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Rhapsody 3.0 review: Rhapsody 3.0

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Additional features of the new Rhapsody include:

  • My Rhapsody: This area is a customized glimpse at the music you're most likely to want at any given time. It gives you personalized selections and charts based on the tracks you've streamed, downloaded, or even imported and played from an MP3 collection acquired elsewhere. It lets you follow genres and subgenres (then alerts you to most popular, newest, and just added tracks) and create an instant 25-song playlist from titles, based on the last 100 tunes you've played. The same mechanism recommends albums for you, based on an automated algorithm as well as Rhapsody's excellent editorial content.

  • James Kim's customized My Rhapsody page.
  • Playlist Central: Here, you'll find playlists put together by Rhapsody editors, celebrities, and other users. They'll shuffle based on how other users rate them--a playlist you publish on there could take off and turn you into the next big tastemaker. There are also playlists for specific themes, such as a dinner party or an intense workout. You can browse from any playlist to the artist page, which makes these a great way to find new music. Using an e-mail client that's embedded within the program, you can also send a playlist to anyone; the recipient can get Rhapsody 25 for free and hear the playlist in its entirety. While we think Playlist Central and Instant Playlist rule, we've become accustomed to traditional "smart" playlists for latest tracks added and top-rated tracks, and we noticed their absence.
  • Extras: Parental controls, more/bigger images, and 1,500 music videos.

System requirements aren't intimidating (Pentium II 350MHz equivalent or better, 64MB of RAM, 380MB available disk space), but Rhapsody works with only PCs running Windows XP, Me, 2000, or 98 SE, and you must have Microsoft IE 5.5 or later, as well as a broadband connection, speakers, and a sound card. You should have a CD burner too. Rhapsody is predictably responsive over an office LAN; in our tests, songs started playing almost as quickly as if they were stored locally. In comparison, when we used Napster 2.0, streaming playback typically took several more seconds to begin.

So how did we fare with Rhapsody To Go? Rhapsody went with the same drag-and-drop method as Napster, though it doesn't have a completely separate window for your device. Instead, a tabbed window in the lower-left corner serves to hold your tracks to play, burn, or transfer. Also unlike Napster, Rhapsody doesn't let you drag tracks, albums, or playlists into the window once you've begun a transfer; you have to wait until the current list has finished.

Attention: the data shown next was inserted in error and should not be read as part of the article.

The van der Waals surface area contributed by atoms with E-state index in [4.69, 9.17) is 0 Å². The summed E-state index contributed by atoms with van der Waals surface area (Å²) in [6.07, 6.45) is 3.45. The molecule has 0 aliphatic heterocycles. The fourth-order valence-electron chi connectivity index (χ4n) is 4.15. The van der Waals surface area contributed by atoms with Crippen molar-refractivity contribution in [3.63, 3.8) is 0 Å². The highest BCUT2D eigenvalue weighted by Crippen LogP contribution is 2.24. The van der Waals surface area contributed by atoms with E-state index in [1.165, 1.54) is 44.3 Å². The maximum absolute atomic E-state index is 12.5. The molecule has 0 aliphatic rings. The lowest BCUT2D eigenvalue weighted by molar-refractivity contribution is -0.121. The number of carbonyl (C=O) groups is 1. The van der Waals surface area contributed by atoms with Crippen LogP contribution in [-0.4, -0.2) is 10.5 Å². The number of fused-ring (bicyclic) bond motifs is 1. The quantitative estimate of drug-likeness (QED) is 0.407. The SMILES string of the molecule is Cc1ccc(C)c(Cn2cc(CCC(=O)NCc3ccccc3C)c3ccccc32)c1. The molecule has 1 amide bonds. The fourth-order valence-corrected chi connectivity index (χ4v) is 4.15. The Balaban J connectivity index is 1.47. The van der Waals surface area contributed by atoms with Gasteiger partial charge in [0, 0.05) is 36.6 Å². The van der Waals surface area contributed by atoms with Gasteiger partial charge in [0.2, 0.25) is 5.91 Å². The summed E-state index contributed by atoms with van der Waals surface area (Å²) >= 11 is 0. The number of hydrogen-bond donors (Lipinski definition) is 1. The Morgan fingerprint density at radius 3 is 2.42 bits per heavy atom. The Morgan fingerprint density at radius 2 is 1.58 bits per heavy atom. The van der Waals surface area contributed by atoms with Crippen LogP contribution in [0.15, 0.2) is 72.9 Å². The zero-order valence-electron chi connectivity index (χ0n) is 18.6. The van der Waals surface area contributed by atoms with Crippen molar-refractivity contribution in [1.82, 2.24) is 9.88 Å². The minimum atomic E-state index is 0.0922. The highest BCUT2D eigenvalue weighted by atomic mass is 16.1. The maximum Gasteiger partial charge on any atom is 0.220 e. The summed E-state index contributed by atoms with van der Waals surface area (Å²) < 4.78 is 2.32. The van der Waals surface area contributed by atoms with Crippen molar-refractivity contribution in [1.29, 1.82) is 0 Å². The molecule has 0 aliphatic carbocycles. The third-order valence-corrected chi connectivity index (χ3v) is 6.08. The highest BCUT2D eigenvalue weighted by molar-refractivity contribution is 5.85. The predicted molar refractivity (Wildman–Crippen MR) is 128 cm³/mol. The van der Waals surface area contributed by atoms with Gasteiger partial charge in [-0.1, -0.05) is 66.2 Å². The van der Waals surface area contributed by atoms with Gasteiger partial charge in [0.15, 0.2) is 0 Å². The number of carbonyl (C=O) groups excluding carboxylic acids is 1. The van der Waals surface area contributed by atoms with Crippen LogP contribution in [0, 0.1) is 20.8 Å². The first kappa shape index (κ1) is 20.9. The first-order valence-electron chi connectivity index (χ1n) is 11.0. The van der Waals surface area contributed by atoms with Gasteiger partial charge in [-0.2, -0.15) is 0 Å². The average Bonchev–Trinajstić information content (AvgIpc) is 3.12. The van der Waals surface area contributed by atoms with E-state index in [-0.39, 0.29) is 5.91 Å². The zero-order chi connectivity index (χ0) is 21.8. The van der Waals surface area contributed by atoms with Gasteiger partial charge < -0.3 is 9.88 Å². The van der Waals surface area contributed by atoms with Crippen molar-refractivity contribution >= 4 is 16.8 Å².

The Transfer window shows the status of the tracks currently being synced to your device.

After an intial bout with bugginess and transfer failures to compatible portable devices such as the Creative Zen PMC, the Creative Zen Micro, and the iRiver H10, we were finally able to transfer subscription-based tracks to our H10 with no hitches. Presumably, Real engineers were working "real" diligently to get the feature to work postlaunch. A transfer of 100MB worth of tracks (a smooth blend of Mariah Carey and the Postal Service) took just less than four minutes or a rather slow 0.4MB per second over the USB 2.0-enabled H10. Our final comment: in this early stage of Rhapsody 3.0's life, we've had some difficulty logging onto the service, which is probably attributable to high server traffic and growing pains.

Links to service and support are easily available from the help option in either online or offline versions. A quick hop to a Web page, and you have access to a FAQ, including a What's New in Rhapsody 3.0 link and a customer service box that takes you to important functions such as canceling your account. Clicking the search link brings you to a more detailed and all-encompassing searchable FAQ. The latest post addresses the different Rhapsody 3.0 subscriptions.

Customer support is solid.

The only way to contact Real is via an e-mail form that allows you to attach documents. Real will get back to you in 1 to 2 business days. The program won't automatically update to the new version, but there is a link to do this manually. Menu options to authorize a computer or to import music to your library are few and far between, but they offer just the information or function you need. For example, the account summary page lists the number of artists, albums, and tracks available to the user, and there is a useful blogging feature in Preferences.

Streaming technology has always been the heart of Rhapsody. Now that it has incorporated downloading as well, Rhapsody has become a complete music service with full jukebox capabilities, compatibility with portable devices, and an intelligent three-tier service. RealNetworks has managed to combine some of the features of its competitors (for example, basic jukebox functionality as with iTunes and untethered downloads as in Napster) and introduced them to a brand that has a loyal following, thanks to a large and diverse music catalog, a simple yet full-featured interface, proven streaming technology, and top-rate editorial content. While we had a couple of early glitches, overall the program is a nice improvement to the now-classic (but in need of an update) Rhapsody.

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